Flying horses, green Martians, and square circles. How our brain can combine meaning.

Monday 17 June 2024, 10:30 am
PhD candidate
R.P. Sommers
prof. dr. P. Hagoort
dr. M.S. Nieuwland

“Did you see that big man with the little dog?” We find it quite normal to combine words to describe things around us. But actually, this is a particularly clever trick of our brains. It requires a flexibility and creativity that our artificial language models – no matter how clever – have apparently not yet developed. Even more extraordinary is the fact that we can combine an increasing amount of information across sentence boundaries. Think for example of everything you find out about Harry Potter when reading the book series. To do this, we need to be able to refer back to a person in an earlier sentence.
In my PhD thesis, I investigated this phenomenon using EEG and MEG, two methods for measuring subjects' brain activity when reading. Among other things, I found that the frontoparietal network becomes activated when reading new reference words (compared to reference words that refer back to previously mentioned individuals). The frontoparietal network is often associated with the working memory, which allows us to flexibly manipulate information. I also used insights from neurobiology to program a computational language model that can build complex reference objects by grouping words together.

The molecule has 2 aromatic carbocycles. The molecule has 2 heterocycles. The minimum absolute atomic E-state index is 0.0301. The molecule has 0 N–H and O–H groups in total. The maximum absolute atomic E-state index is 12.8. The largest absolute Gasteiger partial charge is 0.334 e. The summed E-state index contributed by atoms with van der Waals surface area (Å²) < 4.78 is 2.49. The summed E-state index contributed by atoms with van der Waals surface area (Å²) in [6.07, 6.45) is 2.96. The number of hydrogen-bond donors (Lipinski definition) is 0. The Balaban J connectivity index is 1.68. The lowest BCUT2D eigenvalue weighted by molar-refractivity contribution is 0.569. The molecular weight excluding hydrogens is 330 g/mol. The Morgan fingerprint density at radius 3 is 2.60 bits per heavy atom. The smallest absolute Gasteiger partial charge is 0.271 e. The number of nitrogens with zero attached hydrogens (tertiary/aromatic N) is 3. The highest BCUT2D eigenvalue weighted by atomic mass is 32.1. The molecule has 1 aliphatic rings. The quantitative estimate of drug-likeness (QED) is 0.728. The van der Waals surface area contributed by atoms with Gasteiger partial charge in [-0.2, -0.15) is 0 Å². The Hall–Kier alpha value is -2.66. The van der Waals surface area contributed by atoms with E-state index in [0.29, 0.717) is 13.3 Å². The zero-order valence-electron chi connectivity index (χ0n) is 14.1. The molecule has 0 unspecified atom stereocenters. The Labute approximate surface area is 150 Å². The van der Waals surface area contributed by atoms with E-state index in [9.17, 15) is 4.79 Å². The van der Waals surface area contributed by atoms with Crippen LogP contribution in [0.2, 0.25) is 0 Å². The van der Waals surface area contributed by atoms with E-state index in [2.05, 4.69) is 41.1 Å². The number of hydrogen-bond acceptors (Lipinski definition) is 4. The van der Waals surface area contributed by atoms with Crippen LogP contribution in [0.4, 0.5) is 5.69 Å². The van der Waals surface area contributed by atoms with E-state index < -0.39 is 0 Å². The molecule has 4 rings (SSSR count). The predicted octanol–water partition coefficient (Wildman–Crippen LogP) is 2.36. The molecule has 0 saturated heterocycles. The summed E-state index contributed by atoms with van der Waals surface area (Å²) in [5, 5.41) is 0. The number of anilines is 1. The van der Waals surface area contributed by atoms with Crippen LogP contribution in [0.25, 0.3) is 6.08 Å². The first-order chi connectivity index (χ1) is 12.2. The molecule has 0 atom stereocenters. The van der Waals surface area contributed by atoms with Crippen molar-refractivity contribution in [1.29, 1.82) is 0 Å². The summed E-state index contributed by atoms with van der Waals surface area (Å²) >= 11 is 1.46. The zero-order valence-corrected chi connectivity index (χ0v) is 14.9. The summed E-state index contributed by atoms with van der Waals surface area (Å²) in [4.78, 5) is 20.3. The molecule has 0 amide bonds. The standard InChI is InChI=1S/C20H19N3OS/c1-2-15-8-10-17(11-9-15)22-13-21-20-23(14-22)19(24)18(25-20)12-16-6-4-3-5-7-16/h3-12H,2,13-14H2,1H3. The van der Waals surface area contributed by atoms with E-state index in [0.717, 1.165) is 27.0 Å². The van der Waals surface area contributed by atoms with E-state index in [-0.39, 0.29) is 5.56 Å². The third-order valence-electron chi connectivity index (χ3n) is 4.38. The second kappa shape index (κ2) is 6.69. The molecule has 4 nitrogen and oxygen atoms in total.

Rowan Sommers was born in Uden, the Netherlands, in 1989. He went to school at the Bernrode Gymnasium in Heeswijk-Dinther. He obtained his Bachelor's degrees in Psychology and Philosophy from Radboud University, and his Master's degrees in Cognitive Neuroscience (cum laude) and Philosophy (cum laude), also from Radboud University. He conducted his PhD research at the Max Planck Institute for Psycholinguistics and the Donders Institute for Brain, Cognition and Behaviour. He currently works as a postdoctoral researcher at the Institute for Cognitive Sciences in Osnabrück.